No weak engines left (except The Baron) and games should be harder and more balanced. Changes for this stage:
- The openings for this stage have a preset of 2 moves to create more variability as well as excitement.
- All games will be played in pairs where the engines play both sides.
- The time controls are 120 minutes per engine and 30 seconds increment per move. There is more time to think than in stage 1, and the games will be about a hour longer.
The high draw rate came as a surprise to me. It was expected to rise compared to stage 1 but over 70% seems a bit extreme. Are the engines better? Is it the increase in time? Are the openings drawish? Will the reverse games make a difference?
Houdini and Stockfish are leading with 2.5 points, and because there were so many draws most engines have 1 or 1.5 points. Komodo has had three draws so far. In the game against Hannibal it had to fight for a draw with a rook against bishop and pawns. I expect it will have better performances in later rounds.
The Baron is playing better than expected, with two draws and a loss. It almost drew with Houdini in a game with over 150 moves containing long stretches of shuffling. The Houdini win came as a surprise.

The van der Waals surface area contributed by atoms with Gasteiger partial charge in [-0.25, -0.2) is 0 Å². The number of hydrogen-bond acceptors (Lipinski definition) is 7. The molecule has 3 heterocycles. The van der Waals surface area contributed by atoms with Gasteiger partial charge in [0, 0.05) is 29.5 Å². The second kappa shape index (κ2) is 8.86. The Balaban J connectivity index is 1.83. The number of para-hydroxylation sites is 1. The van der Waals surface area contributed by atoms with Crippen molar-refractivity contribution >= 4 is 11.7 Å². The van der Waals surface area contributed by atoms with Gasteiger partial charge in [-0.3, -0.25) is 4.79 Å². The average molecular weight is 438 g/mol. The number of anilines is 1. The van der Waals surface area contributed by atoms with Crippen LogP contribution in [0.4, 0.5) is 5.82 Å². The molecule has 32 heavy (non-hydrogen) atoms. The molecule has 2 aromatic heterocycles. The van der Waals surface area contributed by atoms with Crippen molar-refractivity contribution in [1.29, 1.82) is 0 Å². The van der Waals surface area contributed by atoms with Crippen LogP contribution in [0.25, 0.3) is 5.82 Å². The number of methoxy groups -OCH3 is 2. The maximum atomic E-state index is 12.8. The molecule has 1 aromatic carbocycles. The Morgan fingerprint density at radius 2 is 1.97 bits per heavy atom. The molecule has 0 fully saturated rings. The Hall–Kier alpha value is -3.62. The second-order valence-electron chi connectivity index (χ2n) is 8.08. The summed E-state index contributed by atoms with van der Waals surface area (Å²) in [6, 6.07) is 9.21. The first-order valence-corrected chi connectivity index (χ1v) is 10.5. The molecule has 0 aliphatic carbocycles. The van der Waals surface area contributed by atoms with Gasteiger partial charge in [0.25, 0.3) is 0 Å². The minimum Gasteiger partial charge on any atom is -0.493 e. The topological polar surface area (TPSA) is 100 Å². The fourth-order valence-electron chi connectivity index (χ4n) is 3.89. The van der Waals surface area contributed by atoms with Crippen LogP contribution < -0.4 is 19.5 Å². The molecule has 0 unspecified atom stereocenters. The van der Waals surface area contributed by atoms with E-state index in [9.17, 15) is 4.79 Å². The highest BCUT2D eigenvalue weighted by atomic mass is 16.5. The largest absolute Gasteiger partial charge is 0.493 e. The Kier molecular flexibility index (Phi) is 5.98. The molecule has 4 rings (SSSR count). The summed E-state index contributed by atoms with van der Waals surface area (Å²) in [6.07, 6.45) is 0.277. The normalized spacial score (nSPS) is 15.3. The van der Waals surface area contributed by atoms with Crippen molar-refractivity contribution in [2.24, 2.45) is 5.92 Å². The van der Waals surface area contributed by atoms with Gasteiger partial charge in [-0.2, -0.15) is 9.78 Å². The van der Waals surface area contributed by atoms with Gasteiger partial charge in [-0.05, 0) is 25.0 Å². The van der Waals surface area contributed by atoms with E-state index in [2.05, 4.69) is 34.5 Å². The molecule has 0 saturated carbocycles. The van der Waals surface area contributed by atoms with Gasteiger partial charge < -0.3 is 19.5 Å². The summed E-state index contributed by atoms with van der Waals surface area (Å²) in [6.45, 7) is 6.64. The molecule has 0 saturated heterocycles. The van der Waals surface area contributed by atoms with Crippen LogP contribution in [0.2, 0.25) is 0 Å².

The 2-move 'book' openings are a bit strange. Many of them are unorthodox but instead of creating unbalanced exciting games they seem to invite cautios play and drawn positions. Surprisingly many openings converge on known openings after a few moves. I liked the no-book option of stage 1 better.
Stockfish - Protector, round 3
Game in TCEC archive
After 23 moves the position was:
Stockfish had a small eval advantage (positional? equal material). With almost all pawns on the board not a lot could be done. The two engines took their time setting up the pawns and arranging the pieces behind them. This was the position just before the storm:
Now came a series of exchange combinations, opening files and taking the knights off the board. Both engines evaluated the position as a clear white advantage.
In the following moves Stockfish was sure the queens would be exchanged, but Protector refused to do it. Then suddenly with no warning Stockfish found the light and the eval hit the roof:
What followed was a tricky queen+pawns endgame. It took a few moves before Protector realized it was losing, and the game stopped in a 7-man position with a mate in about 20 moves according to the tablebase. As always, Stockfish was first to see it from a mile away.